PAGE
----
Virus threat adds further twist to UK’s fiscal puzzle
New UK Chancellor of the Exchequer Rishi Sunak is making final preparations for his first annual budget speech on Wednesday. Less than a month into his big job, Sunak will be keen to impress, but it could be a baptism of fire, especially with the looming coronavirus pandemic.
As UK cases climbed into triple figures, British Prime Minister Boris Johnson said on Friday that the virus is likely to spread significantly. UK strategy is to continue to limit the number of people becoming infected, but Johnson warned that a dramatic rise in the number of cases is now likely. Officials are stepping up preparations for the delay phase of the government’s strategy by trying to push back the peak infection point of the virus, ideally to warmer months.
The uncertainty that coronavirus is bringing to the nation’s politics and economics means that some key fiscal decisions will be kicked out of the budget until later this year. One early sign of this is that Sunak will reportedly abandon a planned announcement of the government’s long-awaited national infrastructure strategy to invest about £100 billion ($130 billion) by 2050. The budget statement is still likely to give the go-ahead for high-profile, expensive infrastructure, but there will be a delay in the overall strategy (and the billions to support it), part of Johnson’s so-called “infrastructure revolution” to “level up” regional disparities.
While the economic impact of the spread of the virus is hard to quantify at this stage, a dampening effect is certain. The effects will be felt not just in the havoc on financial markets but also through potentially significant falls in tax revenue to the exchequer. As a result, markets are anticipating that the Bank of England could cut interest rates as early as this month, though not necessarily as much as the half a percentage point reduction that the US Federal Reserve took in recent days.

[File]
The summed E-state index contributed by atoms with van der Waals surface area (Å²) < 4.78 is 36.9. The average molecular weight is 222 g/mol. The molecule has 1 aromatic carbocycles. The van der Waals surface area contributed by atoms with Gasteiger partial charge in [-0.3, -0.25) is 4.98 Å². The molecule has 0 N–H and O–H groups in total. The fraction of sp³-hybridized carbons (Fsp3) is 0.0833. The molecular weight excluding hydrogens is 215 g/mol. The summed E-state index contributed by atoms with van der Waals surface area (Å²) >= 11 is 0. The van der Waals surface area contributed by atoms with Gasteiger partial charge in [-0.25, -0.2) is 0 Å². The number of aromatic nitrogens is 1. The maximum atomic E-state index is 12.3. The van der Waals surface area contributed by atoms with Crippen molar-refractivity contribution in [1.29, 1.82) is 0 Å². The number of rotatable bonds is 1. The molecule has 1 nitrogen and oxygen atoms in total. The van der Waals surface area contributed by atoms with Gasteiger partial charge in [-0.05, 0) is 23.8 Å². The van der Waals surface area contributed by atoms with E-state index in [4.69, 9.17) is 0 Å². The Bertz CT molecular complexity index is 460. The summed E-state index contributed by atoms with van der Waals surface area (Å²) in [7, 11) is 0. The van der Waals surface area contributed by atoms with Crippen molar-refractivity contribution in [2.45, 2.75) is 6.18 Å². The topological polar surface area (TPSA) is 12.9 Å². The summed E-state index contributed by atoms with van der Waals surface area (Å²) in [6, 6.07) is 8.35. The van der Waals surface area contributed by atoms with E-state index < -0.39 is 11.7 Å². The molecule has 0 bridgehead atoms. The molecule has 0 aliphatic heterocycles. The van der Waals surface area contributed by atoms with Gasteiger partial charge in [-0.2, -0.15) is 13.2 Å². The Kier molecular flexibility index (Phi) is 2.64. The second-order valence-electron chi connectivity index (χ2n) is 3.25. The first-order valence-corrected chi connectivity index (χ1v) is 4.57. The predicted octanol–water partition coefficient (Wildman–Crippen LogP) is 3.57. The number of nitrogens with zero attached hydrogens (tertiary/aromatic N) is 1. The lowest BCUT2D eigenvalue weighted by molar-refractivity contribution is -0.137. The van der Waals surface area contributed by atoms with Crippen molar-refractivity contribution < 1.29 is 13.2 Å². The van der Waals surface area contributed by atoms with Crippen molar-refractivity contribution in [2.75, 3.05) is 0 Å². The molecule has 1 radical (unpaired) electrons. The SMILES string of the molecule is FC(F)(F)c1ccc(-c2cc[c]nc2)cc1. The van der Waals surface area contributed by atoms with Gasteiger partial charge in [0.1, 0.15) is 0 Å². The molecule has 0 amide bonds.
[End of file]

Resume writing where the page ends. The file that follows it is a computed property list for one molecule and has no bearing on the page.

Yet it is not only coronavirus and the prospect of a more relaxed monetary policy that may force some key fiscal decisions to be deferred from the budget. With Brexit negotiations resuming this month, the virus has struck at a time of wider economic and political flux.
Last week, after Brussels set out its own priorities, the UK unveiled its negotiating strategy to try to secure a trade deal with the EU. While there is overlap between the two positions, the time-frames are already exceptionally tight, with London saying that it will walk away from trade talks in June unless there is a “broad outline” of a comprehensive deal that can be “rapidly finalized” by September.
While at least an interim UK-EU deal (or potentially a set of sector-relevant deals) may still be the most likely outcome this year, there is a now a growing chance of the talks collapsing. To this end, the UK said this month that it has resumed preparations to end the transition period for “no trade deal” on World Trade Organization terms.
A key factor that will influence the boldness of Sunak’s budget will be whether, at a time of political and economic flux, he can renege on the fiscal rules put in place by his predecessor Sajid Javid, whose unexpected departure last month surprised Westminster. Javid recently warned his successor against this course of action, saying that “it would not be right to pass the bill for our day-to-day consumption to our children and grandchildren.”
Yet the problem for Sunak going into budget day is that the increasingly uncertain economic backdrop limits scope for big spending initiatives unless he drops the Conservative manifesto commitment to balance the budget within three years. Indeed, the Institute for Fiscal Studies think tank forecast last month that, even without any new commitments, the government will run a deficit.
A key factor that will influence the boldness of Rishi Sunak’s budget will be whether he can renege on the fiscal rules put in place by his predecessor Sajid Javid.
So, unless Sunak throws caution to the wind, Wednesday’s budget could focus on delivering a relatively small number of Tory manifesto pledges from last December’s election, postponing other key business until later this year. The chancellor may take this course of action because of a “window of opportunity” offered by other key fiscal events this autumn, including the end of the Comprehensive Spending Review (CBR) round, which will set levels of public spending for at least three years.
There is also a growing possibility of a second budget this autumn to ensure, post-CBR, that all the numbers add up by the end of the year, including from the delayed national infrastructure strategy. This will give Sunak the luxury of not just one, but at least two and potentially three set-piece fiscal occasions this year, allowing him to defer some major decisions to the autumn when there may be much more clarity over the economic and political outlook.
- Andrew Hammond is an Associate at LSE IDEAS at the London School of Economics.